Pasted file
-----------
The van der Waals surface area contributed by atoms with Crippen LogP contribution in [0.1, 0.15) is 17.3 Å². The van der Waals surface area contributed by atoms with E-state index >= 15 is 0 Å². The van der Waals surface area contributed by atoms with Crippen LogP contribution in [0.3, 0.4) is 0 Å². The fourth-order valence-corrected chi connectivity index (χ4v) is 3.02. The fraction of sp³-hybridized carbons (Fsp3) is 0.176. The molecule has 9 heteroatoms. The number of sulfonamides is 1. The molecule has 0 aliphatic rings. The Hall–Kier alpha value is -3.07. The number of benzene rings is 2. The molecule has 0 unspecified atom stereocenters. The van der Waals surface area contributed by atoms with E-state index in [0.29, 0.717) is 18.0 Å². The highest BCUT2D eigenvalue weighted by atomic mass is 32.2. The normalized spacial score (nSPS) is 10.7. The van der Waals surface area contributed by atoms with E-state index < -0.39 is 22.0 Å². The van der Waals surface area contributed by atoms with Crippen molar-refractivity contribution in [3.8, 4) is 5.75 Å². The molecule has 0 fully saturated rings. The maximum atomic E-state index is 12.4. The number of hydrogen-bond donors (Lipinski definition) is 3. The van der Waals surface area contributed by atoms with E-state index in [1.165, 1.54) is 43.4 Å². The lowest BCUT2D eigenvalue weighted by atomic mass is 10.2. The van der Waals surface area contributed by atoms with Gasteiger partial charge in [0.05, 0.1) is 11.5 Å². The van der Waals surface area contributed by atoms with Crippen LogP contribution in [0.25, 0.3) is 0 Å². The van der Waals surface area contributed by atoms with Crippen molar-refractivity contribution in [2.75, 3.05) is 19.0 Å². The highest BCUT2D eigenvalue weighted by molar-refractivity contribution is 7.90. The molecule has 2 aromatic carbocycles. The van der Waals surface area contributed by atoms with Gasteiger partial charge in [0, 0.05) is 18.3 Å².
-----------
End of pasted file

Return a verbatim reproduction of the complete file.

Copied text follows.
The van der Waals surface area contributed by atoms with Crippen LogP contribution in [0.1, 0.15) is 17.3 Å². The van der Waals surface area contributed by atoms with E-state index >= 15 is 0 Å². The van der Waals surface area contributed by atoms with Crippen LogP contribution in [0.3, 0.4) is 0 Å². The fourth-order valence-corrected chi connectivity index (χ4v) is 3.02. The fraction of sp³-hybridized carbons (Fsp3) is 0.176. The molecule has 9 heteroatoms. The number of sulfonamides is 1. The molecule has 0 aliphatic rings. The Hall–Kier alpha value is -3.07. The number of benzene rings is 2. The molecule has 0 unspecified atom stereocenters. The van der Waals surface area contributed by atoms with E-state index in [0.29, 0.717) is 18.0 Å². The highest BCUT2D eigenvalue weighted by atomic mass is 32.2. The normalized spacial score (nSPS) is 10.7. The van der Waals surface area contributed by atoms with E-state index < -0.39 is 22.0 Å². The van der Waals surface area contributed by atoms with Crippen molar-refractivity contribution in [3.8, 4) is 5.75 Å². The molecule has 0 fully saturated rings. The maximum atomic E-state index is 12.4. The number of hydrogen-bond donors (Lipinski definition) is 3. The van der Waals surface area contributed by atoms with E-state index in [1.165, 1.54) is 43.4 Å². The lowest BCUT2D eigenvalue weighted by atomic mass is 10.2. The van der Waals surface area contributed by atoms with Gasteiger partial charge in [0.05, 0.1) is 11.5 Å². The van der Waals surface area contributed by atoms with Crippen LogP contribution in [0.25, 0.3) is 0 Å². The van der Waals surface area contributed by atoms with Crippen molar-refractivity contribution in [2.75, 3.05) is 19.0 Å². The highest BCUT2D eigenvalue weighted by molar-refractivity contribution is 7.90. The molecule has 2 aromatic carbocycles. The van der Waals surface area contributed by atoms with Gasteiger partial charge in [0, 0.05) is 18.3 Å².